¶38 In this case, Green and Parker, for some unknown reason, accosted Mosier outside a row of cells with a butcher knife and homemade "sticker." The two men repeatedly stabbed their screaming and struggling victim, inflicting sixteen wounds to the chest and back. After the victim had fallen to their feet, Green used the butcher knife to slash Mosier's throat. The medical examiner testified during the penalty phase of trial that this murder was within the "top twenty" of three hundred performed by this doctor, considering the severity of the wounds and mutilation of the body.

¶39 Green claims that the suffering of the victim is the major factor to consider in reviewing this aggravating circumstance. We do not agree. We rejected a similar argument in Nuckols v. State, 690 P.2d at 462, in which Judge Brett wrote, for a unanimous Court, that:

We explained the meaning of this aggravating circumstance in Eddings v. State, 616 P.2d 1159 (Okl.Cr. 1980), rev'd on other grounds, 455 U.S. 104, 102 S. Ct. 869, 71 L. Ed. 2d 1 (1982), modified, 688 P.2d 342 (Okl.Cr. 1984). In Eddings we adopted the definition given to a similar aggravating circumstance by the Florida Supreme Court in State v. Dixon, 283 So. 2d 1 (Fla. 1973):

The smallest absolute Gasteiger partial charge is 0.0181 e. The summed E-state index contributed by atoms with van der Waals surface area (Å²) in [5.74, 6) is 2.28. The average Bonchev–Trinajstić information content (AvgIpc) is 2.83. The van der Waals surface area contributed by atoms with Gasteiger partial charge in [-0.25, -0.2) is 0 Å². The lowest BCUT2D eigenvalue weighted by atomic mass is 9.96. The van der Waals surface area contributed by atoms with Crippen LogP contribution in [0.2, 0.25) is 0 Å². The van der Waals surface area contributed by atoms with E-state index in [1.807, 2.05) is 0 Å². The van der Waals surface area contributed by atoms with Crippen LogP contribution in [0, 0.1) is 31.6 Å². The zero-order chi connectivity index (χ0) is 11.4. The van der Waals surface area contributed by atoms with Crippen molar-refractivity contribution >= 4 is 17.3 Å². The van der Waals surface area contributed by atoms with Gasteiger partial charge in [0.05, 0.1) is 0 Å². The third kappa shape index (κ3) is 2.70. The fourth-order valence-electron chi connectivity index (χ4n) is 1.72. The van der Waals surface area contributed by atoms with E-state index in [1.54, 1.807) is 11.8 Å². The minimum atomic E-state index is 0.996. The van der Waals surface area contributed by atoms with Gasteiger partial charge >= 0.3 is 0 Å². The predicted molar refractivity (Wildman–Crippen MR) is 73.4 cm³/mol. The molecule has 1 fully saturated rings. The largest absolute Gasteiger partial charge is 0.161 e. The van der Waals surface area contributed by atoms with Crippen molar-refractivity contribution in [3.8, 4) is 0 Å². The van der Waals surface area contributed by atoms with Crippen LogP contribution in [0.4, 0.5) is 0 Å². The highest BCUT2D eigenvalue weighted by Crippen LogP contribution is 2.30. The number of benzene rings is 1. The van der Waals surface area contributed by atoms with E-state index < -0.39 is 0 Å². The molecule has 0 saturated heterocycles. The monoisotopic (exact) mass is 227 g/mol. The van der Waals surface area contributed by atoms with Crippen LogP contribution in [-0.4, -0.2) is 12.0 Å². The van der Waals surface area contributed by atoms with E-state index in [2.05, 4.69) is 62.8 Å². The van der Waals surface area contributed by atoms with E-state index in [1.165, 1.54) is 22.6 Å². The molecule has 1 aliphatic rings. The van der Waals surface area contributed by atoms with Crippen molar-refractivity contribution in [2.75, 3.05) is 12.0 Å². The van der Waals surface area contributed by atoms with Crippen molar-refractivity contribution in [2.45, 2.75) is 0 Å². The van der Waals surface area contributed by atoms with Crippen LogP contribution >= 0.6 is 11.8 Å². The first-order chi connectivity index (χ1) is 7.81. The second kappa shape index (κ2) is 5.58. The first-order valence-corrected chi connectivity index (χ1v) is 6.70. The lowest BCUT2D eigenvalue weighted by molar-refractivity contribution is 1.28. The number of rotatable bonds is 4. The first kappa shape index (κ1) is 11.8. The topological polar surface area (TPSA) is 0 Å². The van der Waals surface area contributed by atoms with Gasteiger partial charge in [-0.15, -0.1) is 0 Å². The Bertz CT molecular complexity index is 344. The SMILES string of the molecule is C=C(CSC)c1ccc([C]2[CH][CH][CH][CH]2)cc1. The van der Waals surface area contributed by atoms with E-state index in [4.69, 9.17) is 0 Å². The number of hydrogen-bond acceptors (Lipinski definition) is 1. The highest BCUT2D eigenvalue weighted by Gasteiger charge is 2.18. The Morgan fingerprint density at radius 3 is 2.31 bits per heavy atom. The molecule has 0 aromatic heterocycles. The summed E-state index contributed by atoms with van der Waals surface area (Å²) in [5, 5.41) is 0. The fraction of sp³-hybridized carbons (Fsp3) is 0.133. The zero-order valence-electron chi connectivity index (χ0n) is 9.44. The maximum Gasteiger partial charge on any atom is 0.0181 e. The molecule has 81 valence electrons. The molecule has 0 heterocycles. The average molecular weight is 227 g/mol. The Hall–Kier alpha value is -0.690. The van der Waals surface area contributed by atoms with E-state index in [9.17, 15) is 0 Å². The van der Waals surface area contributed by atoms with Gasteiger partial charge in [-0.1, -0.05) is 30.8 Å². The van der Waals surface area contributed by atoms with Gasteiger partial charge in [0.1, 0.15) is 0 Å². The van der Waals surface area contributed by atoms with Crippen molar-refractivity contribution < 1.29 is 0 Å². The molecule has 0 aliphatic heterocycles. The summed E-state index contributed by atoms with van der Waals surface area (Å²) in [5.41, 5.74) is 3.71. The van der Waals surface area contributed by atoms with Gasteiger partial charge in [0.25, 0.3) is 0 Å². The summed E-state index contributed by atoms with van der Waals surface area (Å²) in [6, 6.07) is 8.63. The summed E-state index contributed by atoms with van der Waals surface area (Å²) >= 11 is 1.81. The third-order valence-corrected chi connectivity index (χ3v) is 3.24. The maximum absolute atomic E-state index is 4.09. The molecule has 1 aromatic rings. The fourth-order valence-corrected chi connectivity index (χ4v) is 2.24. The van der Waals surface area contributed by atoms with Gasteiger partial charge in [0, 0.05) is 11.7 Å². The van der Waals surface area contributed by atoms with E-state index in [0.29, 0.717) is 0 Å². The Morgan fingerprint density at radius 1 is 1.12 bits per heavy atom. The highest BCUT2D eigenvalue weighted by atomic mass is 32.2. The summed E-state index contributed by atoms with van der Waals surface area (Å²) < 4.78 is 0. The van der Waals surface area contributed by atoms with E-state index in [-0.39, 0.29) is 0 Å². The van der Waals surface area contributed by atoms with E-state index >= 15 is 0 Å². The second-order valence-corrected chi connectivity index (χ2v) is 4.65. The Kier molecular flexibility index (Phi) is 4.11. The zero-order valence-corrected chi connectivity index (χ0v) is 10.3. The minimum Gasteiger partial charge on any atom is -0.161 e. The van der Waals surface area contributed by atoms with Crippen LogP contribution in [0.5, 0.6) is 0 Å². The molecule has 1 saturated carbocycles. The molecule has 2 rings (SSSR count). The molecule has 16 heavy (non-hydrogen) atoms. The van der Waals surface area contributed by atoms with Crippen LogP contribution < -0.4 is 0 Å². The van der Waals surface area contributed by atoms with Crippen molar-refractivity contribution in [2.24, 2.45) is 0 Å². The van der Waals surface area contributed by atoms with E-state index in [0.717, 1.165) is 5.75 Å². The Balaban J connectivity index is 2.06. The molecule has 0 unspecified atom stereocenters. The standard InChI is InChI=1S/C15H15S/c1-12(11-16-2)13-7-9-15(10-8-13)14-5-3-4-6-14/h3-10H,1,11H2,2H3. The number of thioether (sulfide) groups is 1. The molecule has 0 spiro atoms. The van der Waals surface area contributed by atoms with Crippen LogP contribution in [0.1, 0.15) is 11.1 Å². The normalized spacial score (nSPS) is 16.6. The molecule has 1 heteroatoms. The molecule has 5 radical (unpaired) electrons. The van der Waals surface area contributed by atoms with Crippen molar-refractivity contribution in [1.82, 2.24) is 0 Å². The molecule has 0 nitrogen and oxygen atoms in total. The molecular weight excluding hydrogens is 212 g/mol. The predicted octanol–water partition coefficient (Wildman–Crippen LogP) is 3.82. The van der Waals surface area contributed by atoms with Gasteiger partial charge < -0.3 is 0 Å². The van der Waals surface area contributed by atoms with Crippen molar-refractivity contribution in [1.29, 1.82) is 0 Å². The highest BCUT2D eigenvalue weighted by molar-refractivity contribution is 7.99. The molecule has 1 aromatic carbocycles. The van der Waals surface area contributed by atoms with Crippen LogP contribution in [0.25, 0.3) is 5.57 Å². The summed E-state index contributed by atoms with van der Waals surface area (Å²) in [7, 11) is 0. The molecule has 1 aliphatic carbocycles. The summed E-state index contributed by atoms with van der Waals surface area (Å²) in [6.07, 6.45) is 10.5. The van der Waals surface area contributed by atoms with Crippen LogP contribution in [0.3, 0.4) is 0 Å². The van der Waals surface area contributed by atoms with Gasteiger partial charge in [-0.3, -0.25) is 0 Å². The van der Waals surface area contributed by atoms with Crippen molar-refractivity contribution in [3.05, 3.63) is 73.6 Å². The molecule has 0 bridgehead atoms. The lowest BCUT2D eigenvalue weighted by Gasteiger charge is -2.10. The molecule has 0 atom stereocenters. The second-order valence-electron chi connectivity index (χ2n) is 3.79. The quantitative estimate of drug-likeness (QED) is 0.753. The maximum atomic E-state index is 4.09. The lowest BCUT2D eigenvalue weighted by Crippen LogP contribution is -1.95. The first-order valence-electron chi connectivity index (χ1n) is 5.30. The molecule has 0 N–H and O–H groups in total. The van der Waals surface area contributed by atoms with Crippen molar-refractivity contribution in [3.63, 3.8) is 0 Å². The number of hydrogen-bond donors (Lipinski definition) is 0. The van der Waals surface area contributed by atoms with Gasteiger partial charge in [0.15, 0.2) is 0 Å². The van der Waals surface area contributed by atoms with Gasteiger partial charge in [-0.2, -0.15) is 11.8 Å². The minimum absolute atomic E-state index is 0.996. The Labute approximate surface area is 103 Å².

[W]e feel that the meaning of such terms is a matter of common knowledge, so that an ordinary man would not have to guess at what was intended. It is our interpretation that heinous means extremely wicked or shockingly evil; that atrocious means outrageously wicked and vile; and that cruel means designed to inflict a high degree of pain with utter indifference to, or even enjoyment of, the suffering of others. What is intended to be included are those capital crimes where the actual commission of the capital felony was accomplished by such additional acts as to set the crime apart from the norm of capital felonies the conscienceless or pitiless crime, which is unnecessarily torturous to the victim.